5 Tips for Managing Tying Up in Performance Horses

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Tying up is a frustrating condition that occurs post-exercise. The condition can range from mild to severe. However, the result is the same – muscle stiffness that may limit the career outcomes of performance horses. In this article, we share five tips to manage tying up.

Exertional Rhabdomyolysis, commonly known as tying up, affects the striated muscles that allow movement in the horse. Following exercise, the muscles break down, resulting in mild muscular stiffness to muscle locking. In severe cases, the horse is left unable to move.

The condition can be divided into two categories:

Acute Exertional Rhabdomyolysis (AER):

Most commonly caused by intense exercise that exceeds the horse’s current fitness levels, acute tying up is easier to diagnose and, thus, treat.

Recurrent Exertional Rhabdomyolysis (RER):

In contrast, recurrent tying up is only seen intermittently, even following mild exercise, making it more difficult – and frustrating – to treat.

If you suspect typing up in your horse, a veterinarian will be able to assess the condition and give you a practical management plan to maximise your horse’s performance.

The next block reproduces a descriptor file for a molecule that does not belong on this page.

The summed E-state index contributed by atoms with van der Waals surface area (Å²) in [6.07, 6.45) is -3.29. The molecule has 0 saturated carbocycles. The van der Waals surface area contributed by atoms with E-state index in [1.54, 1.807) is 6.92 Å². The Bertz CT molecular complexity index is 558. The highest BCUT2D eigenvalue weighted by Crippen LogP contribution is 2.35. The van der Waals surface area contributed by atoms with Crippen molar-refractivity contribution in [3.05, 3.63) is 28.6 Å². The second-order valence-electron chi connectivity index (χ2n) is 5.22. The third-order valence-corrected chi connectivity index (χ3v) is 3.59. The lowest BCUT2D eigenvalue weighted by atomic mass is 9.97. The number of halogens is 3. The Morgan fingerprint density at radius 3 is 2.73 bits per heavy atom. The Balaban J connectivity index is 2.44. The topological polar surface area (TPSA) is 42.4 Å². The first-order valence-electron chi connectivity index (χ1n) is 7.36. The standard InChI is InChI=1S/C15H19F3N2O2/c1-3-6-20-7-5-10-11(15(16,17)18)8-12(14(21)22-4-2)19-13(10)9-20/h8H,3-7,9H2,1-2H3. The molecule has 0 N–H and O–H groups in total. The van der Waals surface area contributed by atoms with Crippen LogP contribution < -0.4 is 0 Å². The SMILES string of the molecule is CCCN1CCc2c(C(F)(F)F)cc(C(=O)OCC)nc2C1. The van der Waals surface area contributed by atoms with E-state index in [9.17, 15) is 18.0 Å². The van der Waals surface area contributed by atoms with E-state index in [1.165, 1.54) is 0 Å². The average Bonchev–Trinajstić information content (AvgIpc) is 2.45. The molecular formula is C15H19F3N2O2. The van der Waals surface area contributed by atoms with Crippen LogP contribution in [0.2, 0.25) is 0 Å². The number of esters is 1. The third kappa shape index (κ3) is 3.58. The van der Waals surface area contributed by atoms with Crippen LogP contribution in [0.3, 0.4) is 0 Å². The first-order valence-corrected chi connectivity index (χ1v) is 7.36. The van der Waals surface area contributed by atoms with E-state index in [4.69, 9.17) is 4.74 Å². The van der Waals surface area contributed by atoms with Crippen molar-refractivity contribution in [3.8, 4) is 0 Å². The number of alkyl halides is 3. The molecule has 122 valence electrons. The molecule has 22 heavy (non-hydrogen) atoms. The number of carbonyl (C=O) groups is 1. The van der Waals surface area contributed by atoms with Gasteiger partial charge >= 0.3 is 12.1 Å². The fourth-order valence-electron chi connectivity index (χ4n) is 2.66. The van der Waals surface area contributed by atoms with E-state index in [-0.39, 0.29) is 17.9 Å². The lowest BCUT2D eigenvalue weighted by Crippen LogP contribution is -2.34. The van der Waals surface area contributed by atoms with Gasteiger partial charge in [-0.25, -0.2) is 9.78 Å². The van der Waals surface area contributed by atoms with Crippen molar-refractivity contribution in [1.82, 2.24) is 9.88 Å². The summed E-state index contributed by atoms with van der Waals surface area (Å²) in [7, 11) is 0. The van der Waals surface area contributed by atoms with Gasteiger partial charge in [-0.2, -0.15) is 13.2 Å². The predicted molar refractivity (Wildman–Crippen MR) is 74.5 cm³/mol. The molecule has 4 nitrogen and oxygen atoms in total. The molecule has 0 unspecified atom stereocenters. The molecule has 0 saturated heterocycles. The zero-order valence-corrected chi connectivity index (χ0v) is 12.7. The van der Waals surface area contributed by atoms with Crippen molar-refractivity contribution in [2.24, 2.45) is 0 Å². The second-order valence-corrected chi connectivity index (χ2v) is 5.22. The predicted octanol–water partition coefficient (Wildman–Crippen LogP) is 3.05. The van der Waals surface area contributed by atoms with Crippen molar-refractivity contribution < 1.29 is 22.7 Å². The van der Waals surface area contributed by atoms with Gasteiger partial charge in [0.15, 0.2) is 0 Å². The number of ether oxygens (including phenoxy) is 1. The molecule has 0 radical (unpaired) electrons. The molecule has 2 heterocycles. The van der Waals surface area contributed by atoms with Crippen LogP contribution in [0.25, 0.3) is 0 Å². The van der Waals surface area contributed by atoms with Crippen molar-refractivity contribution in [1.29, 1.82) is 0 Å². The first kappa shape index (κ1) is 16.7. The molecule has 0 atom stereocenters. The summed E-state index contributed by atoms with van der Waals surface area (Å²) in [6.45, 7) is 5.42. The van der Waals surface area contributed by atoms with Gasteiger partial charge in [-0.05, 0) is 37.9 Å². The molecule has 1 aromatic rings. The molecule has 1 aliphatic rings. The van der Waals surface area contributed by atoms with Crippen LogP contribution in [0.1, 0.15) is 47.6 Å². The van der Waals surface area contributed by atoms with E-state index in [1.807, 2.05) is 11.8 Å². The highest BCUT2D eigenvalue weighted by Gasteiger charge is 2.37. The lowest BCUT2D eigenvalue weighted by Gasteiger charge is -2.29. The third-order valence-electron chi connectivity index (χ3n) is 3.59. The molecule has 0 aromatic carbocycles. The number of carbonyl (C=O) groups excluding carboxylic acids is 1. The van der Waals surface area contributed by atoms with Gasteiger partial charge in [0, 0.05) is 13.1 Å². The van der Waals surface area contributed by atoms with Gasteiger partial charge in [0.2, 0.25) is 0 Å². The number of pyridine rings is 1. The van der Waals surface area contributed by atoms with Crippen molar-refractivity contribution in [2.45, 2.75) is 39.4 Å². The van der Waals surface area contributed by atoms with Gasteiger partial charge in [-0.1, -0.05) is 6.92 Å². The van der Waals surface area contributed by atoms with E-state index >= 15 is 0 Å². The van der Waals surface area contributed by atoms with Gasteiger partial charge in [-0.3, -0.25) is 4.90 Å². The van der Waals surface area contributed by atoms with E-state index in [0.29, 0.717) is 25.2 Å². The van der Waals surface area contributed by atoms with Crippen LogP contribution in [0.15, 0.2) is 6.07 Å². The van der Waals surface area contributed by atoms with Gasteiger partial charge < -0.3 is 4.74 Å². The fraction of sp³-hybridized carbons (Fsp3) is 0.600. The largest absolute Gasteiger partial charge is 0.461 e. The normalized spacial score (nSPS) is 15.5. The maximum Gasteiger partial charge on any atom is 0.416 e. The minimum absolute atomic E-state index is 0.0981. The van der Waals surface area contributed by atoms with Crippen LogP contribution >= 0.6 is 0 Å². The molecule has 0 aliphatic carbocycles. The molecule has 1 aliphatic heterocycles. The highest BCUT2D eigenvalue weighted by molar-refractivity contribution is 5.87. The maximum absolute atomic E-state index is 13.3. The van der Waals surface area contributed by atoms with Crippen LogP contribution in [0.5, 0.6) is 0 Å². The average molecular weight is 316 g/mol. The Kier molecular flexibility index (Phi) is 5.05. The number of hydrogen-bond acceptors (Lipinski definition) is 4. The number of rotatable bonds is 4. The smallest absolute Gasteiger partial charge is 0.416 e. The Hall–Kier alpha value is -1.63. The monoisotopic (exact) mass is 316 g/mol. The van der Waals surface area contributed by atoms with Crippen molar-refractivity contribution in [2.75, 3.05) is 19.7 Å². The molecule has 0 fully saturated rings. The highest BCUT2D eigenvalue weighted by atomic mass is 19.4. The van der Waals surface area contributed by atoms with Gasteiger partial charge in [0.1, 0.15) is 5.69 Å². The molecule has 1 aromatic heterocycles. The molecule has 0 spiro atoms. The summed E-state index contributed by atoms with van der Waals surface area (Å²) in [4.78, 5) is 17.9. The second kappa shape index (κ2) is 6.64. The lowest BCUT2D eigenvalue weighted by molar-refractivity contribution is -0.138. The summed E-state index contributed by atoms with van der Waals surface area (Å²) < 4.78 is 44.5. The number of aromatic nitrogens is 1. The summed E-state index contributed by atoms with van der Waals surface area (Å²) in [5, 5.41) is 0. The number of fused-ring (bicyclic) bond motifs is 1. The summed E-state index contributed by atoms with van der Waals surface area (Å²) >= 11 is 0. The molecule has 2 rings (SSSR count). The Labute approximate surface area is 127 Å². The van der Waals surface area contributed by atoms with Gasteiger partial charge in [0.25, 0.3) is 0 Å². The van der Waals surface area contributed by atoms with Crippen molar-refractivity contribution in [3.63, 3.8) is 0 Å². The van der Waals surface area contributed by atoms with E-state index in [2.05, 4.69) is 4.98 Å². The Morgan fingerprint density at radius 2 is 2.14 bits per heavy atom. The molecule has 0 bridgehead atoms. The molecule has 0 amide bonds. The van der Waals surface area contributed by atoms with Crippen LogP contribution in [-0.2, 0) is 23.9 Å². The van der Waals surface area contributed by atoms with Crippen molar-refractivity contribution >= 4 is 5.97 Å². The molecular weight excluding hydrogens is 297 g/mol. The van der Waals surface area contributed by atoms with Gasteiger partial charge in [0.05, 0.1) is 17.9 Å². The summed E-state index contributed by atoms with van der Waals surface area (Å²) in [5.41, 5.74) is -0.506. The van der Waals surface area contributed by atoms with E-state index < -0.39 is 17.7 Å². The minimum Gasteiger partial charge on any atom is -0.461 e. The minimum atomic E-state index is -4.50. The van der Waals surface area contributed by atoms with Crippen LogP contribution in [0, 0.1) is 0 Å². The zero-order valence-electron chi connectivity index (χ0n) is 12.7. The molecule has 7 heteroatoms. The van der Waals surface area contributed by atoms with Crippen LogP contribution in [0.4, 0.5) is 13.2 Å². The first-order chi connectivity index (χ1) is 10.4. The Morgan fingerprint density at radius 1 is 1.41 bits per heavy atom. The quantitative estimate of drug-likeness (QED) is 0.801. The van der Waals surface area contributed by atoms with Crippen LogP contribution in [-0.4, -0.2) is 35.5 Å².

Dietary changes, exercise management, daily turnout and stress reduction are key to supporting horses with tying up.

Tip 1: Build fitness gradually

For any horse, and especially those prone to AER, a regular exercise program that aims to build fitness gradually is essential. Increasing exercise intensity over time will help to avoid incidences of tying up and support your horse throughout their competitive career.

Tip 2: Allow turnout daily

High stress levels have been linked to AER and RER, so provide your horse with regular turnout time, including with paddock mates. They should also receive 1.5-2% of their bodyweight daily in quality forage sources, such as hay and pasture, for improved gut health.

Tip 3: Remove starch sources

A low starch, high fibre, high fat diet is shown to have immense benefits for horses with RER. Fibre and fat are better sources of energy and will assist in reducing excitable or nervous behaviours commonly associated with starch.

Tip 4: Feed vitamin E and selenium

Vitamin E and selenium deficiencies have been linked to AER, but not RER. These natural antioxi-dants are very important for muscular health. For any horse with AER, their complete feed should contain adequate levels of vitamin E and selenium.

Tip 5: Consider supplements

Finally, electrolyte and bicarbonate supplements may be helpful. All horses should receive salt in their diet and have access to a free-hanging salt lick. Supplements that boost bicarbonate reserves in the muscles will assist in combating the build-up of lactic acid.

Click here to read some helpful advice about choosing supplements for your performance horse.

Author

  • Dr Louise Cosgrove

    The founder of Exclusively Equine Veterinary Services, Louise is driven to support horses in their recovery from injury or illness. A graduate of the University of Queensland, with international equin...

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